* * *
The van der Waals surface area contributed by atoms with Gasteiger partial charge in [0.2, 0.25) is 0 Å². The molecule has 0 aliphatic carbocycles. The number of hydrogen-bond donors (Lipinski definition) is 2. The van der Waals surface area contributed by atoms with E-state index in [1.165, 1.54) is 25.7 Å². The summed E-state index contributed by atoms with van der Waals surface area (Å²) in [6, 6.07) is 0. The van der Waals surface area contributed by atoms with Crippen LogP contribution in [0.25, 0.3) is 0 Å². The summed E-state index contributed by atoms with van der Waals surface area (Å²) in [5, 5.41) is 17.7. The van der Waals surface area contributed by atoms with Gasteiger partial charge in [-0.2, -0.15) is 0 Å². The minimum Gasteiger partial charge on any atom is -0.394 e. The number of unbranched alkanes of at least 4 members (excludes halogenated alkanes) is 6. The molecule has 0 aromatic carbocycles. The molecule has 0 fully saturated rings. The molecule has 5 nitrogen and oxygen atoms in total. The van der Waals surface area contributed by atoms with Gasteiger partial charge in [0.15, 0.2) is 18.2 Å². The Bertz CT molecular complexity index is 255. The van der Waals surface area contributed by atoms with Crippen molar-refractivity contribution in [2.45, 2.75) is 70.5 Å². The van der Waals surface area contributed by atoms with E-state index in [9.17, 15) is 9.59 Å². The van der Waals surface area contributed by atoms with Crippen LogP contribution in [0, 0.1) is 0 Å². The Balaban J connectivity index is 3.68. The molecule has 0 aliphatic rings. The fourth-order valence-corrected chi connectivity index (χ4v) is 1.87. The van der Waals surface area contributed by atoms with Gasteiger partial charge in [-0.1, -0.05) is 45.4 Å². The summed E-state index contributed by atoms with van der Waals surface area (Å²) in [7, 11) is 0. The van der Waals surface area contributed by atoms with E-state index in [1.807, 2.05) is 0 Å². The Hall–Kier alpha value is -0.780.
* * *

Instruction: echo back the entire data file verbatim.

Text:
The van der Waals surface area contributed by atoms with Gasteiger partial charge in [0.2, 0.25) is 0 Å². The molecule has 0 aliphatic carbocycles. The number of hydrogen-bond donors (Lipinski definition) is 2. The van der Waals surface area contributed by atoms with E-state index in [1.165, 1.54) is 25.7 Å². The summed E-state index contributed by atoms with van der Waals surface area (Å²) in [6, 6.07) is 0. The van der Waals surface area contributed by atoms with Crippen LogP contribution in [0.25, 0.3) is 0 Å². The summed E-state index contributed by atoms with van der Waals surface area (Å²) in [5, 5.41) is 17.7. The van der Waals surface area contributed by atoms with Gasteiger partial charge in [-0.2, -0.15) is 0 Å². The minimum Gasteiger partial charge on any atom is -0.394 e. The number of unbranched alkanes of at least 4 members (excludes halogenated alkanes) is 6. The molecule has 0 aromatic carbocycles. The molecule has 0 fully saturated rings. The molecule has 5 nitrogen and oxygen atoms in total. The van der Waals surface area contributed by atoms with Gasteiger partial charge in [0.15, 0.2) is 18.2 Å². The Bertz CT molecular complexity index is 255. The van der Waals surface area contributed by atoms with Crippen molar-refractivity contribution in [2.45, 2.75) is 70.5 Å². The van der Waals surface area contributed by atoms with E-state index in [9.17, 15) is 9.59 Å². The van der Waals surface area contributed by atoms with Crippen LogP contribution in [0, 0.1) is 0 Å². The Balaban J connectivity index is 3.68. The molecule has 0 aliphatic rings. The fourth-order valence-corrected chi connectivity index (χ4v) is 1.87. The van der Waals surface area contributed by atoms with Gasteiger partial charge in [-0.1, -0.05) is 45.4 Å². The summed E-state index contributed by atoms with van der Waals surface area (Å²) in [7, 11) is 0. The van der Waals surface area contributed by atoms with E-state index in [1.807, 2.05) is 0 Å². The Hall–Kier alpha value is -0.780.